Wait, what? Listening? Yes, you should develop a good listening skill so you could differentiate sounds that are generated from winds to the whisper of an elephant. A jackal’s howling or a crocks hiss. This will give you an added advantage and prepare earlier to evade any close encounters. 

Rule #5 Always be on your senses

It is important that you do not consume any beverages (alcoholic) or do not take any medication that will affect your psychomotor functions. This is an important step and vital one as a split second can change the out come to a totally bad experience. 


Be friendly with locals! 

Fisherman and other locals will provide vital information about wildlife behavior. They’ll also educate you about the timing and presence of animals and the areas you have to be watchful. Be cautious here some might try to mislead you by over-exaggerating the real situation. 

Talking to locals to find information could help you a lot!

Hire a guide!

If you have just started kayaking in Sri Lanka do not go out alone! At last for a few years till you are comfortable and confident to handle encounters alone. It takes time to develop the skills and exposure to many expeditions will make you a better tracker.

Learn Tracking!

I love it. You can guess the last time an elephant passed that way by looking at the color of the elephant dung. Same time you could guess the time the elephant has passed by looking at the leaves he has snatched on his way. You could also guess the animal by looking at the paw and by the depth of the paw engraved in the sand you could guess if he is a large animal or small one as heavy one will have deep foot prints. 

Tracking also helps you to find a safe spot away from elephant crossings by estimating the time that the elephants been there. Less foot prints and old dung means they have been there sometime and less likely to take the same path. But there is no guarantee to assure they will not be there the same night that you would camp. 


wild elephant herd
We encountered this herd of elephants while kayaking through the Mahaweli river.

Ok now you have given space you have done everything you could and still there is a chance to exposure? Few things you could do, MASTER CAUTION! I do not recommend getting into a situation like this. And I cannot guarantee what’s worked for us would work for you. So, this would be at your own risk and we should not be responsible for any injury or life-threatening situation.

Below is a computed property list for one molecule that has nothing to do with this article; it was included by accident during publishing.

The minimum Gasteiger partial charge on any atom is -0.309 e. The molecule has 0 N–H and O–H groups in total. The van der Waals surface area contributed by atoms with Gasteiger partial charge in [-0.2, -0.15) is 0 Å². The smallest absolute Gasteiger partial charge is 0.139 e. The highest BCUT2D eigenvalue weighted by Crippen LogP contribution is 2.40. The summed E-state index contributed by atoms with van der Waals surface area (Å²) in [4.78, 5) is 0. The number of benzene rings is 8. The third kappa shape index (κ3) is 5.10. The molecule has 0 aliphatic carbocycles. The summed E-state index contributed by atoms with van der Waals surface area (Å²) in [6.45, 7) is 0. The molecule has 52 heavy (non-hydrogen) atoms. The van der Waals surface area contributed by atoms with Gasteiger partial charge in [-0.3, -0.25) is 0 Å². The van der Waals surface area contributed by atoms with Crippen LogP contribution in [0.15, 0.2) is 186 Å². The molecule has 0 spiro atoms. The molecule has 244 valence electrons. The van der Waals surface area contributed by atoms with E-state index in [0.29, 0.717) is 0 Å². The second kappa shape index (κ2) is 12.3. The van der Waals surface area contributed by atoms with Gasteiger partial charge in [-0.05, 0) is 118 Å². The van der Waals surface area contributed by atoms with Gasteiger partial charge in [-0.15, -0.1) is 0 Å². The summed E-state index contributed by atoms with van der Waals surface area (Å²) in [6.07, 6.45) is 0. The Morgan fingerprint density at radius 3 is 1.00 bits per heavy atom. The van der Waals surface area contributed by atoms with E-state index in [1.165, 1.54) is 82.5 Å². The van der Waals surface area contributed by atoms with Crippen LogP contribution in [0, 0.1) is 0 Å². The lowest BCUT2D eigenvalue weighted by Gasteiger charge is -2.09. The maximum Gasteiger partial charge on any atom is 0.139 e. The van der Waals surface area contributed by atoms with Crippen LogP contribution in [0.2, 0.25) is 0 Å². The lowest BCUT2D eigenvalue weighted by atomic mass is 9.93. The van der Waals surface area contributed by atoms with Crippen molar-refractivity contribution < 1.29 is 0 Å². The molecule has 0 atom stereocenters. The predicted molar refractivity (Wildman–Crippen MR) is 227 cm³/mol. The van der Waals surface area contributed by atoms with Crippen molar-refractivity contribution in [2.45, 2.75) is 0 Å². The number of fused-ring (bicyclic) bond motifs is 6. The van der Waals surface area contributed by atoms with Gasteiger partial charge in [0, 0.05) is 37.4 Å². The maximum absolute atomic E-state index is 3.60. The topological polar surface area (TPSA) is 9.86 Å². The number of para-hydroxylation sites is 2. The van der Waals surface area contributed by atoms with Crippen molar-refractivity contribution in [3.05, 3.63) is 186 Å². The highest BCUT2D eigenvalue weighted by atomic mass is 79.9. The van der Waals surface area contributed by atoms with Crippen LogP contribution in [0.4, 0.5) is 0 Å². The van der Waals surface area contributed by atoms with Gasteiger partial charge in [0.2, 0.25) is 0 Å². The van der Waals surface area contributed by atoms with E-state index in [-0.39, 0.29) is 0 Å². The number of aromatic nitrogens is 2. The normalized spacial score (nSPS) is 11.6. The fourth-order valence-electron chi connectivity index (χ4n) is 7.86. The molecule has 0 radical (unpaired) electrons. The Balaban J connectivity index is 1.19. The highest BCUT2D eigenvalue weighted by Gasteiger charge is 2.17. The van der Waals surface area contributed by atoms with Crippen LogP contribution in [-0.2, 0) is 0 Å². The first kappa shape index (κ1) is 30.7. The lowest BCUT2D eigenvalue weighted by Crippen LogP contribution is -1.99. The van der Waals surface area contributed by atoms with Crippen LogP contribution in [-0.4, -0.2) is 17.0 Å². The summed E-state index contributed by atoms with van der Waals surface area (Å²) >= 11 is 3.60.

1. Make loud noises and let them see you as a bigger opponent than he is by waving your paddle above your head. keep eye contact and slowly back away.
  2. Does running help? I don’t know and if you’re in the water I don’t think it’s also possible. since only once in my lifetime I was chased by an elephant while I’m in a kayak and all I could remember was shouting and screaming while I paddle away.
  3. Fire Crackers? Just imagine you’re in a kayak and you have to keep it waterproof so inside a dry bag, now imagine the time it takes to take it out of the dry bag, grab the lighter, and light it in a middle of a river with winds blowing?????  I leave it up to you. I never carry crackers and until today I haven’t found any use for it. As I always respect rule #1

I guess you have some idea about what to do and what not to do now while kayaking in Sri Lanka. In my next blog I will discuss about the two most feared animals and the myths about them versus reality. If you think the same way I think comment below the two most feared animals you think who they are!

Until next time stay safe at home! Wash your hands, use masks so we can go back kayaking soon!